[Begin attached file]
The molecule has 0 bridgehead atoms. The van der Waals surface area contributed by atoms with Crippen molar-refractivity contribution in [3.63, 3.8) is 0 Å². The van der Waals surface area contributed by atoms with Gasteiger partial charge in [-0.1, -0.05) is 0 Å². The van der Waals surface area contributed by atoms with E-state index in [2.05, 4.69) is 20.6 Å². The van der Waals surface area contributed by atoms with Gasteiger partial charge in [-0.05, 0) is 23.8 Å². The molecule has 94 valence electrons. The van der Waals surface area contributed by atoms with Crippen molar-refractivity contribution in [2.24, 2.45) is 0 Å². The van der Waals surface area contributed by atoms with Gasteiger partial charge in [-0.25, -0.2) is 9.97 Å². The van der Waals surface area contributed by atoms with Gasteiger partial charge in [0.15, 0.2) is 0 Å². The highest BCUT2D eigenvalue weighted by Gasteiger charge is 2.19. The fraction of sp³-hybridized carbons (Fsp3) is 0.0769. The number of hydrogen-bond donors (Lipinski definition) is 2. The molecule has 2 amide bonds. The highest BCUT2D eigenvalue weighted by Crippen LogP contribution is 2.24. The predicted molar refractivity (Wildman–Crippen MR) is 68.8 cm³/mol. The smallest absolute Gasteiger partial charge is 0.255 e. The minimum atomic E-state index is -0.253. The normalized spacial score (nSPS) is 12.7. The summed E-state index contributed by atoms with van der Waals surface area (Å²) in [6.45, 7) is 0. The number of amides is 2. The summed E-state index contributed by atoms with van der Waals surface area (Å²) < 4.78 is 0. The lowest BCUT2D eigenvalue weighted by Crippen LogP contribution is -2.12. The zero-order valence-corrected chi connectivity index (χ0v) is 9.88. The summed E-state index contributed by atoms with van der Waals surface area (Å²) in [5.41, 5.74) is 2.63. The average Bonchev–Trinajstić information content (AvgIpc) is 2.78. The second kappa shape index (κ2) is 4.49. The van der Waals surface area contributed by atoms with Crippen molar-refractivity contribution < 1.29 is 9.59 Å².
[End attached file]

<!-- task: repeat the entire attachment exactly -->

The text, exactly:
The molecule has 0 bridgehead atoms. The van der Waals surface area contributed by atoms with Crippen molar-refractivity contribution in [3.63, 3.8) is 0 Å². The van der Waals surface area contributed by atoms with Gasteiger partial charge in [-0.1, -0.05) is 0 Å². The van der Waals surface area contributed by atoms with E-state index in [2.05, 4.69) is 20.6 Å². The van der Waals surface area contributed by atoms with Gasteiger partial charge in [-0.05, 0) is 23.8 Å². The molecule has 94 valence electrons. The van der Waals surface area contributed by atoms with Crippen molar-refractivity contribution in [2.24, 2.45) is 0 Å². The van der Waals surface area contributed by atoms with Gasteiger partial charge in [-0.25, -0.2) is 9.97 Å². The van der Waals surface area contributed by atoms with Gasteiger partial charge in [0.15, 0.2) is 0 Å². The highest BCUT2D eigenvalue weighted by Gasteiger charge is 2.19. The fraction of sp³-hybridized carbons (Fsp3) is 0.0769. The number of hydrogen-bond donors (Lipinski definition) is 2. The molecule has 2 amide bonds. The highest BCUT2D eigenvalue weighted by Crippen LogP contribution is 2.24. The predicted molar refractivity (Wildman–Crippen MR) is 68.8 cm³/mol. The smallest absolute Gasteiger partial charge is 0.255 e. The minimum atomic E-state index is -0.253. The normalized spacial score (nSPS) is 12.7. The summed E-state index contributed by atoms with van der Waals surface area (Å²) in [6.45, 7) is 0. The number of amides is 2. The summed E-state index contributed by atoms with van der Waals surface area (Å²) < 4.78 is 0. The lowest BCUT2D eigenvalue weighted by Crippen LogP contribution is -2.12. The zero-order valence-corrected chi connectivity index (χ0v) is 9.88. The summed E-state index contributed by atoms with van der Waals surface area (Å²) in [5.41, 5.74) is 2.63. The average Bonchev–Trinajstić information content (AvgIpc) is 2.78. The second kappa shape index (κ2) is 4.49. The van der Waals surface area contributed by atoms with Crippen molar-refractivity contribution < 1.29 is 9.59 Å².